2. It's a hard one. back in the day it was a clear cut choice, now much less so.

    However the military does do much more humantiarian work now so there is that.

    Just remember that after the pin is out mr grenade is no longer you're friend.

  3. Mate, did you read about this in Auckland the other day ?

    I suppose that potential collateral damage has to be considered when you sign up as well, but damn, how bad would this guy be feeling now (the cop who accidentally killed the courier driver)

  4. I believe that if you volunteer for such jobs then you really need to have this firmly resolved. Rock solid. You can look at the actions of others but you need to make sure that your own actions won't eat at you for the rest of your life. If you have it clearly sorted out then you should have no conscience issues.

  5. Wow! Reading that and his book gives a bit of an insight into the price mentally these guys pay. It's a good thing you are getting this stuff straight in your mind before you join.

  6. Point a, my husband goes hunting, and before everyone has a wobbly over that one, he has seen first hand the destruction feral pigs and dogs can do. Both to domestic stock and native wildlife. That is what he hunts.
    Point b, my oldest son is in the defence forces, his view on life is this: He loves his country, he is prepared to defend his country, with his own life if necessary. THAT is why he is in the defence force. Not because he might kill someone.
    Point c, my sons father, a.k.a, the ex-husband is a policeman. He, like his son wants to serve his comminity, and the people in it. To keep you and I safe in our own homes, streets and citys.
    There are times when barbaric behaviour is the only effective action you can take, given the barbaric behaviour of others in order to protect yourself, your loved ones, even your country.

  7. Naut ~ "If you THINK you should, don't. If you KNOW you should then do it."

    Good advice.

    Chaz ~ lol True.

    Drej ~ I hadn't, but I read your link. Tough one that. It's something he'll need to know he did the right thing with unfortunate consequence eh...

    Therbs ~ I agree.

    NAUT AGAIN ~ lol didn't see the second. It's something you don't really in the head of watching movies or reading books. I think it's because they're STILL getting it sorted out in their own.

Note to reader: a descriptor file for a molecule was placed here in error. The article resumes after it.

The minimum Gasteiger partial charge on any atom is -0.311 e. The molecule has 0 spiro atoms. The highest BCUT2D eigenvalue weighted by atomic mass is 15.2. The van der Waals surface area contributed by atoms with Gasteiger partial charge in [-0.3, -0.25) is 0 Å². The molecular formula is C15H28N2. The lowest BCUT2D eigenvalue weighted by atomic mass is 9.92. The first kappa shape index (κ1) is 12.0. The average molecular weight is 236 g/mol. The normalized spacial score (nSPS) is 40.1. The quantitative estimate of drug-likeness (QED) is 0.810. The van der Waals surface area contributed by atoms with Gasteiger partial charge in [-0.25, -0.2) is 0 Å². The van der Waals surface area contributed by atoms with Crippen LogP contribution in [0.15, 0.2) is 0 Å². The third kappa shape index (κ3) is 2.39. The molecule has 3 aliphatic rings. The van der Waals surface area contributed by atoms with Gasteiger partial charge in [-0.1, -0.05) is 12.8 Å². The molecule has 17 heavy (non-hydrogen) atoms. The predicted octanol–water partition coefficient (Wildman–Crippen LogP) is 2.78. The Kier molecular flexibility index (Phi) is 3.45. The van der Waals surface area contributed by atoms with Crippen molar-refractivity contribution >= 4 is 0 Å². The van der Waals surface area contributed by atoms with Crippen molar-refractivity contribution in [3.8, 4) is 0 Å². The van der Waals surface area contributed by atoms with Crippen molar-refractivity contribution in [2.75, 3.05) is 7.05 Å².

Daze ~ No one will judge you or yours here. I grew up hunting. I professionally did hunting in NZ before coming here. One of my most profound experiences was watching a Wapiti Bull (stag) bound up a mountain side of a mountain. That was the last one I stalked. There's a place for culling and eradication. It's an unfortuante consequence of our existence and influence on the environment, but that's the reality now.

    Thanks for sharing the rest.

  8. Mate interesting reply from KF there. It's also something I meant to say and didn't. When i thought originally about joining up I was going for the RN (as an officer naturally) now i was bounced for not playing enough team sports at school team level. The actual issue of combat is different with ther senior service. however later on in my 20's i thought again about joining up but this time for the BA, one of the conundrums I had was the 'what if' I wasn't bothered by pulling the trigger on someone. That worried me alot. Being in the military means that someday the dice come up double 1 and you find yourself in a warzone (hopefully with robust ROE's). Besides the stress and strains of the combat experience you've also got the issue of shoot/don't shoot if you screw up it could be a mate or a civvie you slot instead of the enemy but if you don't shoot it could be you with a belly of 7.62x39 fmj.